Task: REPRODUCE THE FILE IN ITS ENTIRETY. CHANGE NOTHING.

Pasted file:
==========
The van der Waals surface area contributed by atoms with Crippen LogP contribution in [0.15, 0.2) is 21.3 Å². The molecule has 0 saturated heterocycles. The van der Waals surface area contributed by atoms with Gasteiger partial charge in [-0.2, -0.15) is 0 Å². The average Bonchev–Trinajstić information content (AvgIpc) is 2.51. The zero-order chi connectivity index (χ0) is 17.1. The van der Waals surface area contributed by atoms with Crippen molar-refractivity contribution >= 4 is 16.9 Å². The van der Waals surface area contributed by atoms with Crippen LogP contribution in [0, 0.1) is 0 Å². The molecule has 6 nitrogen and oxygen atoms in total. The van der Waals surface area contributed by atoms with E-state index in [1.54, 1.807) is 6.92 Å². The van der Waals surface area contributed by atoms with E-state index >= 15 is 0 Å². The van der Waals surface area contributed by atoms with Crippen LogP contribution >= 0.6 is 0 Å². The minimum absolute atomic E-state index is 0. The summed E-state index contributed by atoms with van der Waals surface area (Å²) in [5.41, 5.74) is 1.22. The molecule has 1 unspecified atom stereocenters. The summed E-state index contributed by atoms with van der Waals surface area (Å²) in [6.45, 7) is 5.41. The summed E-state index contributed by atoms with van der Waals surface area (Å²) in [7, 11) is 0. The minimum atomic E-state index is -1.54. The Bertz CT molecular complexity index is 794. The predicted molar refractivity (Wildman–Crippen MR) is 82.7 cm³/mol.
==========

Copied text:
The van der Waals surface area contributed by atoms with Crippen LogP contribution in [0.15, 0.2) is 21.3 Å². The molecule has 0 saturated heterocycles. The van der Waals surface area contributed by atoms with Gasteiger partial charge in [-0.2, -0.15) is 0 Å². The average Bonchev–Trinajstić information content (AvgIpc) is 2.51. The zero-order chi connectivity index (χ0) is 17.1. The van der Waals surface area contributed by atoms with Crippen molar-refractivity contribution >= 4 is 16.9 Å². The van der Waals surface area contributed by atoms with Crippen LogP contribution in [0, 0.1) is 0 Å². The molecule has 6 nitrogen and oxygen atoms in total. The van der Waals surface area contributed by atoms with E-state index in [1.54, 1.807) is 6.92 Å². The van der Waals surface area contributed by atoms with E-state index >= 15 is 0 Å². The van der Waals surface area contributed by atoms with Crippen LogP contribution >= 0.6 is 0 Å². The minimum absolute atomic E-state index is 0. The summed E-state index contributed by atoms with van der Waals surface area (Å²) in [5.41, 5.74) is 1.22. The molecule has 1 unspecified atom stereocenters. The summed E-state index contributed by atoms with van der Waals surface area (Å²) in [6.45, 7) is 5.41. The summed E-state index contributed by atoms with van der Waals surface area (Å²) in [7, 11) is 0. The minimum atomic E-state index is -1.54. The Bertz CT molecular complexity index is 794. The predicted molar refractivity (Wildman–Crippen MR) is 82.7 cm³/mol.